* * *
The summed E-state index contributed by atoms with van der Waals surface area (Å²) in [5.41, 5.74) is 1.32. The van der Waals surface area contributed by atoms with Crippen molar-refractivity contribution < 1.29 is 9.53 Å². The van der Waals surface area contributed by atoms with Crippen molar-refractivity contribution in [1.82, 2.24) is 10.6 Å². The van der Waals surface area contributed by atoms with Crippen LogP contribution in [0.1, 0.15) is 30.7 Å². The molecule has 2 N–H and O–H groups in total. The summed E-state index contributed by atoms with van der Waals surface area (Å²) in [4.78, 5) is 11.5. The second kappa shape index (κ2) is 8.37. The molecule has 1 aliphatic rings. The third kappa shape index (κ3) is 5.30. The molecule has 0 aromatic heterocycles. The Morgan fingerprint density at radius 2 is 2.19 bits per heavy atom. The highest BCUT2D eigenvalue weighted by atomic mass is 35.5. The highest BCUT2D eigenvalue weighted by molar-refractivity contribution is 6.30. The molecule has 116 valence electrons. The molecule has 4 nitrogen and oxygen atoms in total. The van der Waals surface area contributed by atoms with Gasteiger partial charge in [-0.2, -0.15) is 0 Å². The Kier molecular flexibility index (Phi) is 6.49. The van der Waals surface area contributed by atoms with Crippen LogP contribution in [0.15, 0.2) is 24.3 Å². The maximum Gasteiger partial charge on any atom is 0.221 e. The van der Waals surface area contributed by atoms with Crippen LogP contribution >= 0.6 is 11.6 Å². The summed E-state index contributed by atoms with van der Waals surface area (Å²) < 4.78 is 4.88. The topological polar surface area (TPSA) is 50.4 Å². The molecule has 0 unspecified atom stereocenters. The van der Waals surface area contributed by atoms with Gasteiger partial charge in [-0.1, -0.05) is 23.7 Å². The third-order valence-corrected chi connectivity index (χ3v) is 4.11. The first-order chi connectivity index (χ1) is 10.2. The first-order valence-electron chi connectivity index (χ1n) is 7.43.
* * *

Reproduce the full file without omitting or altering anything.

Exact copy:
The summed E-state index contributed by atoms with van der Waals surface area (Å²) in [5.41, 5.74) is 1.32. The van der Waals surface area contributed by atoms with Crippen molar-refractivity contribution < 1.29 is 9.53 Å². The van der Waals surface area contributed by atoms with Crippen molar-refractivity contribution in [1.82, 2.24) is 10.6 Å². The van der Waals surface area contributed by atoms with Crippen LogP contribution in [0.1, 0.15) is 30.7 Å². The molecule has 2 N–H and O–H groups in total. The summed E-state index contributed by atoms with van der Waals surface area (Å²) in [4.78, 5) is 11.5. The second kappa shape index (κ2) is 8.37. The molecule has 1 aliphatic rings. The third kappa shape index (κ3) is 5.30. The molecule has 0 aromatic heterocycles. The Morgan fingerprint density at radius 2 is 2.19 bits per heavy atom. The highest BCUT2D eigenvalue weighted by atomic mass is 35.5. The highest BCUT2D eigenvalue weighted by molar-refractivity contribution is 6.30. The molecule has 116 valence electrons. The molecule has 4 nitrogen and oxygen atoms in total. The van der Waals surface area contributed by atoms with Gasteiger partial charge in [-0.2, -0.15) is 0 Å². The Kier molecular flexibility index (Phi) is 6.49. The van der Waals surface area contributed by atoms with Crippen LogP contribution in [0.15, 0.2) is 24.3 Å². The maximum Gasteiger partial charge on any atom is 0.221 e. The van der Waals surface area contributed by atoms with Crippen LogP contribution >= 0.6 is 11.6 Å². The summed E-state index contributed by atoms with van der Waals surface area (Å²) < 4.78 is 4.88. The topological polar surface area (TPSA) is 50.4 Å². The molecule has 0 unspecified atom stereocenters. The van der Waals surface area contributed by atoms with Gasteiger partial charge in [-0.1, -0.05) is 23.7 Å². The third-order valence-corrected chi connectivity index (χ3v) is 4.11. The first-order chi connectivity index (χ1) is 10.2. The first-order valence-electron chi connectivity index (χ1n) is 7.43.